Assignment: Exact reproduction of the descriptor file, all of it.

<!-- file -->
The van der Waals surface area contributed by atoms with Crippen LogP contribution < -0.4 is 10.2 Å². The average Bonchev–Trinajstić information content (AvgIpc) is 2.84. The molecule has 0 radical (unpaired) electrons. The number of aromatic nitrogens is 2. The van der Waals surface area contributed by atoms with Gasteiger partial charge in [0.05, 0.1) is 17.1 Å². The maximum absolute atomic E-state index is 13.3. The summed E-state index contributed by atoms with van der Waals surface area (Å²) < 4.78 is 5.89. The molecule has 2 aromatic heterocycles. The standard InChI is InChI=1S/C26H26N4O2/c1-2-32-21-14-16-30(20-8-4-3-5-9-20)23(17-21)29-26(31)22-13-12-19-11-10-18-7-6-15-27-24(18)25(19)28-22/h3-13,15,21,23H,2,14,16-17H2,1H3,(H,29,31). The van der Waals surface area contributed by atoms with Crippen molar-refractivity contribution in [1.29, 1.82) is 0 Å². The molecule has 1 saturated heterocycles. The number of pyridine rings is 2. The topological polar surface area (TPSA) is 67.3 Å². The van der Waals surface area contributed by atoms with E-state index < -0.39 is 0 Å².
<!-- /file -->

The van der Waals surface area contributed by atoms with Crippen LogP contribution < -0.4 is 10.2 Å². The average Bonchev–Trinajstić information content (AvgIpc) is 2.84. The molecule has 0 radical (unpaired) electrons. The number of aromatic nitrogens is 2. The van der Waals surface area contributed by atoms with Gasteiger partial charge in [0.05, 0.1) is 17.1 Å². The maximum absolute atomic E-state index is 13.3. The summed E-state index contributed by atoms with van der Waals surface area (Å²) < 4.78 is 5.89. The molecule has 2 aromatic heterocycles. The standard InChI is InChI=1S/C26H26N4O2/c1-2-32-21-14-16-30(20-8-4-3-5-9-20)23(17-21)29-26(31)22-13-12-19-11-10-18-7-6-15-27-24(18)25(19)28-22/h3-13,15,21,23H,2,14,16-17H2,1H3,(H,29,31). The van der Waals surface area contributed by atoms with Crippen molar-refractivity contribution in [1.29, 1.82) is 0 Å². The molecule has 1 saturated heterocycles. The number of pyridine rings is 2. The topological polar surface area (TPSA) is 67.3 Å². The van der Waals surface area contributed by atoms with E-state index < -0.39 is 0 Å².